John H. Sinfelt
John H. Sinfelt in his laboratory at Exxon Research and Engineering Company. Courtesy ExxonMobil Research and Engineering Company.
As a child, John H. Sinfelt (b. 1931) attended a two-room schoolhouse in a small village 25 miles from Pennsylvania State University. He later attended the university, majoring in chemical engineering, and proceeded to the University of Illinois for a doctorate. He started research at Standard Oil Development Company (now ExxonMobil Research and Engineering) in 1954 on improving the platinum catalysts that another chemical engineer, Vladimir Haensel, had pioneered at the Universal Oil Products Company for the production of gasoline.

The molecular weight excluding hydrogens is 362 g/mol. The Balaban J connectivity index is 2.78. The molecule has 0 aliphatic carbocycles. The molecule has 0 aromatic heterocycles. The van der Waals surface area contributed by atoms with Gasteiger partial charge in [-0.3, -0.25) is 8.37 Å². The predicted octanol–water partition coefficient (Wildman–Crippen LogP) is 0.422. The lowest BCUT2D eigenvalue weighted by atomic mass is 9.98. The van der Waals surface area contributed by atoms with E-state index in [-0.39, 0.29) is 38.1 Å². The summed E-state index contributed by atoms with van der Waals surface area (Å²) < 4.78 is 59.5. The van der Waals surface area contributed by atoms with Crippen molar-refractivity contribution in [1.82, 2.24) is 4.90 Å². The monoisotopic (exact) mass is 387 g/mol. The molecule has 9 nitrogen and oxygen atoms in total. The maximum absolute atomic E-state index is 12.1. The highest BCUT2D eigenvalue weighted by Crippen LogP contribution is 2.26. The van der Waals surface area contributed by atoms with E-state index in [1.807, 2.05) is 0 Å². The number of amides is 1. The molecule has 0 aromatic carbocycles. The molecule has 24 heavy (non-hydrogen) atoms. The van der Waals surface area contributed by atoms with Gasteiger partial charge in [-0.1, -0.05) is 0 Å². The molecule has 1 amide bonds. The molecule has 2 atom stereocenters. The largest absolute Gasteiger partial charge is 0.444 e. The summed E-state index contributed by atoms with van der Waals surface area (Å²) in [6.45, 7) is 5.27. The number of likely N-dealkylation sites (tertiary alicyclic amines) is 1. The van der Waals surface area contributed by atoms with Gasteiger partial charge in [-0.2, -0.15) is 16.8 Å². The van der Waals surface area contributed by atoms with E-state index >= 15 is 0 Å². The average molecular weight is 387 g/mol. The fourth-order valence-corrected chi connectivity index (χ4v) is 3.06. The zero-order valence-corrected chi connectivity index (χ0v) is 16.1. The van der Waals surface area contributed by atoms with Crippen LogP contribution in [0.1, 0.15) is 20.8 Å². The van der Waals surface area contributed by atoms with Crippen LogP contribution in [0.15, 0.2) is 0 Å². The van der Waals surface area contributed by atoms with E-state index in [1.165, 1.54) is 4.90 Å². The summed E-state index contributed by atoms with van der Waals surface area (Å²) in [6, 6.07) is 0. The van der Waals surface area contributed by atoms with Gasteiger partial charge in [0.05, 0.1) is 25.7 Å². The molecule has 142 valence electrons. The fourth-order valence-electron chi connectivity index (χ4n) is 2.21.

Sinfelt believed that the overlapping chemistry and chemical engineering curricula at Pennsylvania State University and the University of Illinois had prepared him well for this assignment. After developing a new approach to bimetallic catalysts, which he called “clusters,” Sinfelt invented a superior platinum-iridium catalyst that was important in the quest to produce lead-free, high-octane gasoline cheaply. His work also provided a scientific base for other processes to produce petrochemicals in high volume.